$\bg_white \int_{0.25}^{0.5} log_2(ex)sin(x^x + ln\sqrt{x})cos(x^x - ln\sqrt{x})dx$

$\bg_white = \frac{1}{2}\int_{0.25}^{0.5}log_2(ex)\bigg(sin(2x^x) + sin(2ln\sqrt{x})\bigg)dx$

$\bg_white = \frac{1}{2ln(2)}\int_{0.25}^{0.5}(1+lnx)sin(2x^x)dx + \frac{1}{2ln(2)}\int_{0.25}^{0.5}(1+lnx)sin(lnx)dx$

$\bg_white I = \frac{1}{2ln(2)}\int (1+lnx)sin(2x^x)dx$

$\bg_white u = 2x^x \Rightarrow \frac{du}{u} = 2(1 + lnx)dx$

$\bg_white \therefore I = \frac{1}{4ln(2)}\int usin(u)du = \frac{1}{4ln(2)} \bigg[sin(2x^x) - 2x^xcos(2x^x)\bigg]_{0.25}^{0.5} = 0$

$\bg_white K = \frac{1}{2ln(2)}\int_{0.25}^{0.5}(1+lnx)sin(lnx)dx$

$\bg_white u = ln(x)\Rightarrow du = \frac{1}{x}dx$

$\bg_white \therefore K = \frac{1}{2ln(2)}\int (1 + u)e^usin(u)$

$\bg_white = \frac{1}{2ln(2)}\int e^usin(u)du + \frac{1}{2ln(2)}\int ue^usin(u)du$

$\bg_white J = \frac{1}{2ln(2)}\int e^xsin(x)dx\hspace{2mm}\text{Replacing u with x for simplicity}$

$\bg_white J = \frac{1}{2ln(2)}\bigg(e^xsin(x) - \int e^xcos(x)\bigg)$

$\bg_white J= \frac{1}{2ln(2)}\bigg(e^xsin(x) - e^xcos(x) - 2ln(2)J\bigg)$

$\bg_white J = \frac{1}{4ln(2)}\Bigg[x\bigg(sin\big(lnx\big)-cos\big(lnx\big)\bigg)\Bigg]_{0.25}^{0.5}$

$\bg_white = \frac{1}{4ln(2)}\Bigg(\frac{1}{2}sin(-ln2) - \frac{1}{2}cos(-ln2) - \frac{1}{4}sin(-ln4) + \frac{1}{4}cos(-ln4)\Bigg)$

$\bg_white \text{Now for the second integral}\hspace{2mm}S = \frac{1}{2ln(2)}\int ue^usin(u)du = \frac{1}{2ln(2)}\int xe^xsin(x)dx\hspace{2mm}\text{For simplicity}$

$\bg_white u = xe^x\Rightarrow du = (e^x + xe^x)dx, \hspace{2mm}dv = sin(x)dx\Rightarrow v = -cos(x)$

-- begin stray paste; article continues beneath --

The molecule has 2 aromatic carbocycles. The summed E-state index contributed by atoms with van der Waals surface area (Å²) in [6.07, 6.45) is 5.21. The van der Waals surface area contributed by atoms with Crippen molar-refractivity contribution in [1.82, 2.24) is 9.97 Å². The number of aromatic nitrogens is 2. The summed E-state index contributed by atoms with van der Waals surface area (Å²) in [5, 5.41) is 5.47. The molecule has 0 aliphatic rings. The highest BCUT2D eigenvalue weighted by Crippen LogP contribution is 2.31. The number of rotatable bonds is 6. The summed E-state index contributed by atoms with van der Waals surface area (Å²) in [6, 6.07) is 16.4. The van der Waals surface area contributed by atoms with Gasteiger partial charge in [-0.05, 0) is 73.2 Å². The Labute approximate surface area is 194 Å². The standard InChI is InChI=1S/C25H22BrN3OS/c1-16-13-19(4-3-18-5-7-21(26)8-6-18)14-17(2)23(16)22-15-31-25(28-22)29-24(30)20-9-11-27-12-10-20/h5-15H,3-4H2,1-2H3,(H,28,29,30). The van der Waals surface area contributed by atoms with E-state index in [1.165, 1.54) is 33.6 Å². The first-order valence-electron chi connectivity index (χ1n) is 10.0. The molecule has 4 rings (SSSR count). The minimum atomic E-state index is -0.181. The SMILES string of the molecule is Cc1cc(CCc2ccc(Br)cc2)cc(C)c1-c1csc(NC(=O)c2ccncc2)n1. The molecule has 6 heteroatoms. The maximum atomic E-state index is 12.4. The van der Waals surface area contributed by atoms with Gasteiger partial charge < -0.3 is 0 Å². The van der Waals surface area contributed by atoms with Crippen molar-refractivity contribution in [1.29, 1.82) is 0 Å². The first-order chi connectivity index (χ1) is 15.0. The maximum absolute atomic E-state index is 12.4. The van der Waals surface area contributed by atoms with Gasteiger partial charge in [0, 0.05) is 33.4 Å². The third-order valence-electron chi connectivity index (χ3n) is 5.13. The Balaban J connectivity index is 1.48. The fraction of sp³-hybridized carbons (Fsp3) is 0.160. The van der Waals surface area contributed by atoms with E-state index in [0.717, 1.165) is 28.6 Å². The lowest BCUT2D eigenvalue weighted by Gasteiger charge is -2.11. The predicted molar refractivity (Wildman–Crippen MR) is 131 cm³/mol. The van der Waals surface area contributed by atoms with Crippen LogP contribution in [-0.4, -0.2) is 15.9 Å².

$\bg_white \therefore S = -xe^xcos(x) + \int e^xcos(x)dx + \int xe^xcos(x)dx$

$\bg_white S = -S + \frac{e^x(cos(x) - sin(x))}{4ln(2)} - \frac{xe^xcos(x)}{2ln(2)} -\frac{xe^xsin(x)}{2ln(2)} - \frac{1}{2ln(2)}\int e^xsin(x)dx$

$\bg_white \therefore S = \frac{e^x(cos(x) - sin(x))}{8ln(2)} - \frac{xe^xcos(x)}{4ln(2)} -\frac{xe^xsin(x)}{4ln(2)} - \frac{1}{4ln(2)}\int e^xsin(x)dx$

$\bg_white \text{But we replaced x with u before for simplicity, so we must now convert it all back which gives us }$

$\bg_white S = \bigg[\frac{x\big(cos(lnx) - sin(lnx)\big)}{8ln(2)}\bigg]_{0.25}^{0.5} - \bigg[\frac{xlnx(cos(lnx) + sin(lnx))}{4ln(2)}\bigg]_{0.25}^{0.5}-\bigg[\frac{x(sin(lnx)-cos(lnx))}{8ln(2)}\bigg]_{0.25}^{0.5}$

$\bg_white \therefore S = \frac{1}{8ln(2)}\bigg[\frac{cos(-ln2)- sin(-ln2)}{2} - \frac{cos(-ln4) - sin(ln4)}{4}\bigg] - \frac{1}{4ln(2)}\bigg[\frac{-ln(2)(cos(-ln2) + sin(-ln2))}{2} + \frac{ln(4)(cos(-ln4) + sin(-ln4))}{4}\bigg] - \frac{1}{8ln(2)}\bigg[\frac{sin(-ln2)- cos(-ln2)}{2} - \frac{sin(-ln4) - cos(ln4)}{4}\bigg]$

$\bg_white \text{Rest is trivial algebraic elimination/addition which I can't type rn ;-;. Thank you for ruining my brain and hand}$

"Math is not my area",,,

Bro that question legit took an hour to solve

#### stupid_girl

##### Member
Good try!
Unfortunately, there's a mistake in this piece of integral.
Fortunately, it doesn't affect the final answer.
$\bg_white I = \frac{1}{2ln(2)}\int (1+lnx)sin(2x^x)dx$

$\bg_white u = 2x^x \Rightarrow \frac{du}{u} = 2(1 + lnx)dx$

$\bg_white \therefore I = \frac{1}{4ln(2)}\int usin(u)du = \frac{1}{4ln(2)} \bigg[sin(2x^x) - 2x^xcos(2x^x)\bigg]_{0.25}^{0.5} = 0$

#### Drdusk

##### π
Good try!
Unfortunately, there's a mistake in this piece of integral.
Fortunately, it doesn't affect the final answer.
yeah I kinda realized that while going to sleep but I have no idea how to integrate sinx/x. so I kinda just went meh

#### stupid_girl

##### Member
It should be well known enough that
$\bg_white \int e^x\sin x=\frac{e^x}{2}\left(\sin\ x-\cos x\right)+c$
and
$\bg_white \int e^x\cos x=\frac{e^x}{2}\left(\sin\ x+\cos x\right)+c$
(can be derived by integration by parts twice)

This is how you may make the life easier.
$\bg_white \int_{ }^{ }\left(x+1\right)e^x\sin xdx$
$\bg_white =\frac{1}{2}\int\left(x+1\right)d\left(e^x\left(\sin\ x-\cos x\right)\right)$
$\bg_white =\frac{1}{2}\left(x+1\right)\left(e^x\left(\sin\ x-\cos x\right)\right)-\frac{1}{2}\int\left(e^x\left(\sin\ x-\cos x\right)\right)dx$

Overall speaking, the integral requires log rule, trig rule, 2 substitutions, 3 times integration by parts and algebraic manipulations...nice practice for MX2.